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From Greg Stein <gst...@gmail.com>
Subject Re: SCons considered terminally broken
Date Sat, 23 Jun 2018 17:53:11 GMT
I think you have suggested CMake in the past? ... I would support any build
system that does Unix and Windows (which obviates autoconf)


On Sat, Jun 23, 2018, 05:59 Branko ─îibej <brane@apache.org> wrote:

> I've been working on getting Serf built on Windows x64 with OpenSSL
> 1.1.0. I noticed that the function checks in SCons (Config.CheckFunc)
> that we use to find OpenSSL features were not working correctly. After
> some digging around in OpenSSL import libraries, SCons sources and the
> config.log file, I found the following:
>
> 1. Behaviour of Config.CheckFunc(function[, header]):
>
> SCons generates a test program that contains a call to 'function()'.
> This turns out to be quite problematic.
>
> 2. CheckFunc without the optional header parameter:
>
> When the test program is built, the compiler issues a warning about a
> missing prototype for 'function', assumes it's an "extern returning
> int". However, linking fails because the linker looks for the decorated
> function name '_function', but the names exported from the OpenSSL
> libraries (static or DLL import lib) are not decorated, so, just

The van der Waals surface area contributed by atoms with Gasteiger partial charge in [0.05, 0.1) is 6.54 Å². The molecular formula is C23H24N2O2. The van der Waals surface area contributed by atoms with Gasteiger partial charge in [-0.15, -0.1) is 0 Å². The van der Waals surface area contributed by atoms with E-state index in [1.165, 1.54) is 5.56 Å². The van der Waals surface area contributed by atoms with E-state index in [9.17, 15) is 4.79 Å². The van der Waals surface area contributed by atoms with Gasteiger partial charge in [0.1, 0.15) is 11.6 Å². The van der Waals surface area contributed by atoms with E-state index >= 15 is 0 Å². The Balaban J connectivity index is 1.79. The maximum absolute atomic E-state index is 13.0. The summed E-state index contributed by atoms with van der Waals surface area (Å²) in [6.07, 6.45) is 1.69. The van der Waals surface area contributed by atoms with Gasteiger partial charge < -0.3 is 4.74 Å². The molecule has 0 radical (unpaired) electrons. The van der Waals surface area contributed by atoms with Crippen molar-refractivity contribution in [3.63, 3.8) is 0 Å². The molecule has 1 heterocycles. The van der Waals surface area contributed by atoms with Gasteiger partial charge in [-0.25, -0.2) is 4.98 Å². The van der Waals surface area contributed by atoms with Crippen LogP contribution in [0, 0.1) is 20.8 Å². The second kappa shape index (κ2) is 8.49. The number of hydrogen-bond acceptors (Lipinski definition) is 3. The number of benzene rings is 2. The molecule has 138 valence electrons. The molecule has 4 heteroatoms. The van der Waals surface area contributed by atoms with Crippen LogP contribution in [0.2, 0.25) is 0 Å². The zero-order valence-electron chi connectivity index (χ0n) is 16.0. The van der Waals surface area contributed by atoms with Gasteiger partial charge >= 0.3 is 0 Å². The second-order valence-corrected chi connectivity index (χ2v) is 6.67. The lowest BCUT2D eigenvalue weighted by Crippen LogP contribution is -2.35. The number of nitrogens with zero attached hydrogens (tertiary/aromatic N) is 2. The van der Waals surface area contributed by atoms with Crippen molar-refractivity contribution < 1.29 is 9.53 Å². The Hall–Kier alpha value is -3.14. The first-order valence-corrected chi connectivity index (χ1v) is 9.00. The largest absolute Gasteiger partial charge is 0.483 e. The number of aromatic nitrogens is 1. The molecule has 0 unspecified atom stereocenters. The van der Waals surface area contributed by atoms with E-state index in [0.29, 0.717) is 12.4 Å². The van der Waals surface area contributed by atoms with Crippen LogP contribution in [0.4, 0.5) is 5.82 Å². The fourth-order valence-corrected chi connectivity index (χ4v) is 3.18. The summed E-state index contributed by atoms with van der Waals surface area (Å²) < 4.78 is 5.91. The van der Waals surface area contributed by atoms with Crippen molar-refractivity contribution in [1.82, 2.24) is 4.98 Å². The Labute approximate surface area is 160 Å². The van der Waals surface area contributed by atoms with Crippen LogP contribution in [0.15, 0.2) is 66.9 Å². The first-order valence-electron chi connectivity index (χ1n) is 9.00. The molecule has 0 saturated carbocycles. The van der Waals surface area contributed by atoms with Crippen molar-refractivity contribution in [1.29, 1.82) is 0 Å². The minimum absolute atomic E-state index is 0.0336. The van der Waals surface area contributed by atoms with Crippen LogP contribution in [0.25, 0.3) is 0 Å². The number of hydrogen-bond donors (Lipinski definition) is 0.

> 'function'. The names don't match, the link fails and SCons happily
> assumes that the function does not exist.
>
> 3. CheckFunc /with/ the optional header parameter:
>
> The compiler now sees the function prototype and, since most functions
> require parameters, errors out because the call to 'function()' as
> generated by SCons is invalid. Again, SCons happily assumes that the
> function does not exist.
>
> 4. Conclusion:
>
> I do have an opinion about Windows name decoration that's not for public
> consumption. But in this case, I think that SCons is simply doing the
> wrong thing by blindly generating the function call. For comparison,
> autoconf does the same *but* also generates a prototype that overrides
> any compiler builtins, and doesn't include any headers in the test program.
>
> Finally, has anyone successfully built 64-bit Serf with OpenSSL 1.1.0 on
> Windows? If yes, how? Because I can't think of how this could be
> possible with SCons failing the way it does.
>
> FWIW: a 32-bit build of Serf and OpenSSL works.
>
> -- Brane
>
>

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